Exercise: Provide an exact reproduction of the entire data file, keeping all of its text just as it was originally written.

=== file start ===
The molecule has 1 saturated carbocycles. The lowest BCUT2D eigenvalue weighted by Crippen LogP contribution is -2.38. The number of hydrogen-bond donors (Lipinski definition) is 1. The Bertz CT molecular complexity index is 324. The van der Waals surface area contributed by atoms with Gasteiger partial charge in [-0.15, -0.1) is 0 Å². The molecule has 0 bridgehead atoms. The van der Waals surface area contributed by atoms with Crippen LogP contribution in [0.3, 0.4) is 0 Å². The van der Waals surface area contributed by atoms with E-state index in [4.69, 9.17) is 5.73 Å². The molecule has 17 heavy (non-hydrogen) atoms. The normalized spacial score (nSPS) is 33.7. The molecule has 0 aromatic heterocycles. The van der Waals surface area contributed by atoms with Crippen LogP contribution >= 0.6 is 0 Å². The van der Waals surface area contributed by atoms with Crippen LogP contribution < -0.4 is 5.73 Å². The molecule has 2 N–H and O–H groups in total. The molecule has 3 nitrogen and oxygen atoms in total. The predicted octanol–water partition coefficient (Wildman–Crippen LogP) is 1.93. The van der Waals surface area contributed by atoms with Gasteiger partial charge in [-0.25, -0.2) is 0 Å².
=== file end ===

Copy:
The molecule has 1 saturated carbocycles. The lowest BCUT2D eigenvalue weighted by Crippen LogP contribution is -2.38. The number of hydrogen-bond donors (Lipinski definition) is 1. The Bertz CT molecular complexity index is 324. The van der Waals surface area contributed by atoms with Gasteiger partial charge in [-0.15, -0.1) is 0 Å². The molecule has 0 bridgehead atoms. The van der Waals surface area contributed by atoms with Crippen LogP contribution in [0.3, 0.4) is 0 Å². The van der Waals surface area contributed by atoms with E-state index in [4.69, 9.17) is 5.73 Å². The molecule has 17 heavy (non-hydrogen) atoms. The normalized spacial score (nSPS) is 33.7. The molecule has 0 aromatic heterocycles. The van der Waals surface area contributed by atoms with Crippen LogP contribution >= 0.6 is 0 Å². The van der Waals surface area contributed by atoms with Crippen LogP contribution < -0.4 is 5.73 Å². The molecule has 2 N–H and O–H groups in total. The molecule has 3 nitrogen and oxygen atoms in total. The predicted octanol–water partition coefficient (Wildman–Crippen LogP) is 1.93. The van der Waals surface area contributed by atoms with Gasteiger partial charge in [-0.25, -0.2) is 0 Å².